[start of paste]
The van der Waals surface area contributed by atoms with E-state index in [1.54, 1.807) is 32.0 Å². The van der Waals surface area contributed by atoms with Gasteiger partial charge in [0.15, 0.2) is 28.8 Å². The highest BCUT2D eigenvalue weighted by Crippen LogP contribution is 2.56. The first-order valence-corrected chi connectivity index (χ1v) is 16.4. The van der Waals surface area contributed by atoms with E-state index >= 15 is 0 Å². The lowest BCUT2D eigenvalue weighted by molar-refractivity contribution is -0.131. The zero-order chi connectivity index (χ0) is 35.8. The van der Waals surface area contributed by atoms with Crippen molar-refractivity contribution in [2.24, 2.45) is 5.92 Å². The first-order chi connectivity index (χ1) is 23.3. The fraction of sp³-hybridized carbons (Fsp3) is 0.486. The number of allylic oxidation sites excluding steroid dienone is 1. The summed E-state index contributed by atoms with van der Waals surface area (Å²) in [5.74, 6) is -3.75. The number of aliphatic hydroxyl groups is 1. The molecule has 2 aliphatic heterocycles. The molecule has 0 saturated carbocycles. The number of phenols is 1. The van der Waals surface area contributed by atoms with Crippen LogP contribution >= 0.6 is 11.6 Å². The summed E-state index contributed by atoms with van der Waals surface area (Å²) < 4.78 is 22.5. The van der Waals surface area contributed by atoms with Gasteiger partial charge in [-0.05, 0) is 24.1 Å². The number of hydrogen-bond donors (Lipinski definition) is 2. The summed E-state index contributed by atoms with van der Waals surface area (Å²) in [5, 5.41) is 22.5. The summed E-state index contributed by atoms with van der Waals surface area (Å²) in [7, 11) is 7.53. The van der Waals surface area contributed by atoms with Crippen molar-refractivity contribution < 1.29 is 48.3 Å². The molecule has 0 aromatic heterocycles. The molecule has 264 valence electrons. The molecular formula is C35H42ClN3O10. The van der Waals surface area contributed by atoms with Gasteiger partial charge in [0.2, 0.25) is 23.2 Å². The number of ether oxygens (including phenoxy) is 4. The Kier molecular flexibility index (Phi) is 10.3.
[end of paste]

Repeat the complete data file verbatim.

The van der Waals surface area contributed by atoms with E-state index in [1.54, 1.807) is 32.0 Å². The van der Waals surface area contributed by atoms with Gasteiger partial charge in [0.15, 0.2) is 28.8 Å². The highest BCUT2D eigenvalue weighted by Crippen LogP contribution is 2.56. The first-order valence-corrected chi connectivity index (χ1v) is 16.4. The van der Waals surface area contributed by atoms with E-state index >= 15 is 0 Å². The lowest BCUT2D eigenvalue weighted by molar-refractivity contribution is -0.131. The zero-order chi connectivity index (χ0) is 35.8. The van der Waals surface area contributed by atoms with Crippen molar-refractivity contribution in [2.24, 2.45) is 5.92 Å². The first-order chi connectivity index (χ1) is 23.3. The fraction of sp³-hybridized carbons (Fsp3) is 0.486. The number of allylic oxidation sites excluding steroid dienone is 1. The summed E-state index contributed by atoms with van der Waals surface area (Å²) in [5.74, 6) is -3.75. The number of aliphatic hydroxyl groups is 1. The molecule has 2 aliphatic heterocycles. The molecule has 0 saturated carbocycles. The number of phenols is 1. The van der Waals surface area contributed by atoms with Crippen LogP contribution >= 0.6 is 11.6 Å². The summed E-state index contributed by atoms with van der Waals surface area (Å²) < 4.78 is 22.5. The van der Waals surface area contributed by atoms with Gasteiger partial charge in [-0.05, 0) is 24.1 Å². The number of hydrogen-bond donors (Lipinski definition) is 2. The summed E-state index contributed by atoms with van der Waals surface area (Å²) in [5, 5.41) is 22.5. The summed E-state index contributed by atoms with van der Waals surface area (Å²) in [7, 11) is 7.53. The van der Waals surface area contributed by atoms with Crippen molar-refractivity contribution < 1.29 is 48.3 Å². The molecule has 0 aromatic heterocycles. The molecule has 264 valence electrons. The molecular formula is C35H42ClN3O10. The van der Waals surface area contributed by atoms with Gasteiger partial charge in [0.2, 0.25) is 23.2 Å². The number of ether oxygens (including phenoxy) is 4. The Kier molecular flexibility index (Phi) is 10.3.